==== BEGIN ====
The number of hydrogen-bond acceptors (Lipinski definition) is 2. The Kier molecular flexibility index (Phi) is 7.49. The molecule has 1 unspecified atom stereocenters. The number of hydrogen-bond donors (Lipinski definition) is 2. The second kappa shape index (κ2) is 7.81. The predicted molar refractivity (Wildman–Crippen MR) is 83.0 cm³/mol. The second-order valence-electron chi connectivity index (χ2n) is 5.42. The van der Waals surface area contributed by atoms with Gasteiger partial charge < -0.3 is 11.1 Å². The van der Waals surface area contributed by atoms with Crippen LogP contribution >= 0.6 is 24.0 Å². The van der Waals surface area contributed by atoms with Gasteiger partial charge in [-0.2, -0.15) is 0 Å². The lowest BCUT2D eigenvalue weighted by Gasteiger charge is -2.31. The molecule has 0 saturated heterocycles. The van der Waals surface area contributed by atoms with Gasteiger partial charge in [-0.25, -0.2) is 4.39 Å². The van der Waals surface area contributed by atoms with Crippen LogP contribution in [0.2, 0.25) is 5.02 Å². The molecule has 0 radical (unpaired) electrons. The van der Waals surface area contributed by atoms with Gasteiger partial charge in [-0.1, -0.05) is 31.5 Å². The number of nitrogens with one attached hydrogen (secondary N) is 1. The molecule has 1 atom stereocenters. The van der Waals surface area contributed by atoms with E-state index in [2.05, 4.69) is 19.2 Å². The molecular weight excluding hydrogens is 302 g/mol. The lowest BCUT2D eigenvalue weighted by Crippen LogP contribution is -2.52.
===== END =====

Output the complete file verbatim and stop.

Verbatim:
The number of hydrogen-bond acceptors (Lipinski definition) is 2. The Kier molecular flexibility index (Phi) is 7.49. The molecule has 1 unspecified atom stereocenters. The number of hydrogen-bond donors (Lipinski definition) is 2. The second kappa shape index (κ2) is 7.81. The predicted molar refractivity (Wildman–Crippen MR) is 83.0 cm³/mol. The second-order valence-electron chi connectivity index (χ2n) is 5.42. The van der Waals surface area contributed by atoms with Gasteiger partial charge < -0.3 is 11.1 Å². The van der Waals surface area contributed by atoms with Crippen LogP contribution >= 0.6 is 24.0 Å². The van der Waals surface area contributed by atoms with Gasteiger partial charge in [-0.2, -0.15) is 0 Å². The lowest BCUT2D eigenvalue weighted by Gasteiger charge is -2.31. The molecule has 0 saturated heterocycles. The van der Waals surface area contributed by atoms with Gasteiger partial charge in [-0.25, -0.2) is 4.39 Å². The van der Waals surface area contributed by atoms with Crippen LogP contribution in [0.2, 0.25) is 5.02 Å². The molecule has 0 radical (unpaired) electrons. The van der Waals surface area contributed by atoms with Gasteiger partial charge in [-0.1, -0.05) is 31.5 Å². The number of nitrogens with one attached hydrogen (secondary N) is 1. The molecule has 1 atom stereocenters. The van der Waals surface area contributed by atoms with E-state index in [2.05, 4.69) is 19.2 Å². The molecular weight excluding hydrogens is 302 g/mol. The lowest BCUT2D eigenvalue weighted by Crippen LogP contribution is -2.52.